Friday, November 18, 2016
Riley is not feeling well. Elevated numbers for his pancreas and liver. Nausea. He is taking his medicines and sleeping and is still the happy dog he always is. Happy to be close by his "people".
Still happy to run off and investigate whatever stinky things the neighbors have tossed into their compost pile. And they seem to always be tossing terrible things into the compost pile.
Today I have a plan. I have garlic to plant. I also have to "heel in" my juvenile grasses into the garden for the winter. I grew Elijah Blue Grass from seeds last winter in the milk jug experiment. They started out as just a thread of blue green. A blade of "grass". Now, after two transplanting they are about 3 inches tall and in small clumps. 12. By next year they should be large enough to go into the landscape border. But this winter they will be in the vegetable garden.
I also have to add some fertilizer to the garden. I raked leaves (in the dark) the last time I was out there--before it rained. Pulled up the pepper plants. Pulled weeds. The compost bins are packed. All three of them. Like money in the bank. Future Dirt.
My compost piles are full of chopped leaves combined with the last grass clippings. G has to cut the front lawn once more so we'll collect that grass and add it to the piles. I also have two piles of leaves by the side of the driveway--composting into leaf mold. Compost. It takes awhile. I can wait.
All Winter (and actually 365 days a year) I collect "compostables" in a 2 gallon soup pot on the counter. Kleenex, paper towels, coffee grounds and filters, the dregs of cereal containers, orange peels, apple cores, vegetable scraps, egg shells--- the container is emptied into the bins at least twice a week. That's about 5 pounds of wet green waste each time. Dog hair and dryer lint goes in as well.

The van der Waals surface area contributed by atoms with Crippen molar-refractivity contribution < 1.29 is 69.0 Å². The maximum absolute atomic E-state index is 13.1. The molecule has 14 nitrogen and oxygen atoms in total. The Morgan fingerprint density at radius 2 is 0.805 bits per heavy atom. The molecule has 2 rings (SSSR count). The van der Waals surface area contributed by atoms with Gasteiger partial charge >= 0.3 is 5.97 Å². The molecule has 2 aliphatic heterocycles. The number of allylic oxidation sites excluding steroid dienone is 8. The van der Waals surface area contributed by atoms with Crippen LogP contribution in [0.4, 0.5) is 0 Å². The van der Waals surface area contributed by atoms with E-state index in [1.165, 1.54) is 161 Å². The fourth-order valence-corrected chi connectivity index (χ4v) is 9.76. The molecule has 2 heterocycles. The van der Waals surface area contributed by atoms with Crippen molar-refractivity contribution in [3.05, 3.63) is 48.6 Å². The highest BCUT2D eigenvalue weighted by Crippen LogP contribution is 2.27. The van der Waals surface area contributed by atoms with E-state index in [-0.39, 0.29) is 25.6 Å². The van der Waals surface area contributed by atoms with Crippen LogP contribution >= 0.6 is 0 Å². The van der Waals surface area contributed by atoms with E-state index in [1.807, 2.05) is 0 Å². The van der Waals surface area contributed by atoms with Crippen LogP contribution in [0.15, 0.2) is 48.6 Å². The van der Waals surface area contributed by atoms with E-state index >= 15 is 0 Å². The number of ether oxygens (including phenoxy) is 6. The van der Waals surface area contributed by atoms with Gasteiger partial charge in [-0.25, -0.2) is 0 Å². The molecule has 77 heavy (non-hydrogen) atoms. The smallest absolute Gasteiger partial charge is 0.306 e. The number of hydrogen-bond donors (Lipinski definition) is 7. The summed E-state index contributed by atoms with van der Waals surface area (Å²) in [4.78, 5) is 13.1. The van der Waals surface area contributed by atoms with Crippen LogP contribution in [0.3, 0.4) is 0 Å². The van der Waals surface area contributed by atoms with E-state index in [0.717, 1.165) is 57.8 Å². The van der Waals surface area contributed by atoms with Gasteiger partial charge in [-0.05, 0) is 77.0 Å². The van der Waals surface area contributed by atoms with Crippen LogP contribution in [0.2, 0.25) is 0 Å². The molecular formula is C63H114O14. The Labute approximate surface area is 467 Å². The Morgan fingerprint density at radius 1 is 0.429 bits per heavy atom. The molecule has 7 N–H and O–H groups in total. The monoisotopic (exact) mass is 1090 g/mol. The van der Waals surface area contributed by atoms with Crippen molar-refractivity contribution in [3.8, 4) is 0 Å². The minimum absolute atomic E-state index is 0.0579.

The leaves falling off the three Ficus Trees in the kitchen (a change in light and Ficus have to drop all their leaves in a sort of hissy fit) also get swept up into the compost bucket. Junk mail is shredded and put into the compost. Cardboard from cereal boxes is opened up and laid flat or if I have time--torn into pieces first. Worms love cardboard.
We recycle what we can't compost. Once a month or so we put out a small bag for the "garbage" men. Things that can't be recycled or composted. Those bags cost us money--so we wait to make sure they are completely full before setting them out.
But no matter how hard I try there is still too much here in the house. Time to walk around with a big bag or a box and fill it to take to Goodwill. My son often laments not teaching us how to use eBay. Some of what we have and don't need is actually valuable--to someone else.